Still Life by Louise Penny read by Ralph Cosham

Even little old Canadian villages have murders, and artists. Jane Neal lived and painted in a big house and kept both her canvases and her home private. Except for the kitchen. To it she invited her circle of friends and fellow-artists, poor and English speaking. They and their language migrate to Three Pines to continue the war between French and English sensibilities.

The death of Jane Neal re-invokes these French and English factions, in a series of tense encounters between Police Inspector Gamache and the local folks: the usual suspects.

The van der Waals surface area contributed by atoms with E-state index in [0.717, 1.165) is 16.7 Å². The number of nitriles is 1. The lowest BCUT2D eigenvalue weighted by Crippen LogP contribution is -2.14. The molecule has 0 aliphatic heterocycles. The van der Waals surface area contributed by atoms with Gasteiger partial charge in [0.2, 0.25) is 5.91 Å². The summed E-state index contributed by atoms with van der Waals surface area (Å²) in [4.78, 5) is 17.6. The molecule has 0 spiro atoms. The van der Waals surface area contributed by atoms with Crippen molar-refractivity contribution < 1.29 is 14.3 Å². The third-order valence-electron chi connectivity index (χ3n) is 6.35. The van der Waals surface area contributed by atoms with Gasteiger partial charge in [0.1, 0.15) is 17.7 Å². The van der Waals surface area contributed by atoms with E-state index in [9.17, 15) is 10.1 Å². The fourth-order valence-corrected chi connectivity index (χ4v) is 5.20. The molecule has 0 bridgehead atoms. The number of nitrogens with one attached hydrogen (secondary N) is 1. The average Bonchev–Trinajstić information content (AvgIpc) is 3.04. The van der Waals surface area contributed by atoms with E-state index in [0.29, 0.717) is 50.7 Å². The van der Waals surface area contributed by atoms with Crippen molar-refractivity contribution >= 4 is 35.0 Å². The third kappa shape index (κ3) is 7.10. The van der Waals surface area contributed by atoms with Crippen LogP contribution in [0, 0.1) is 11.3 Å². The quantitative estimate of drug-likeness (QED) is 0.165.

The plot is crisp and economical, but the descriptions are sweet, pastoral, even poignant. We want to know who murdered Jane because we like her more and more as we reconnoitre her life.

Every day for Lucy’s entire dog life Jane had sliced a banana for breakfast and had miraculously dropped one of the perfect disks to the floor where it sat for an instant before being gobbled up….Every morning Lucy’s prayers were answered, confirming her belief that God was old and clumsy and smelled like roses… and lived in the kitchen.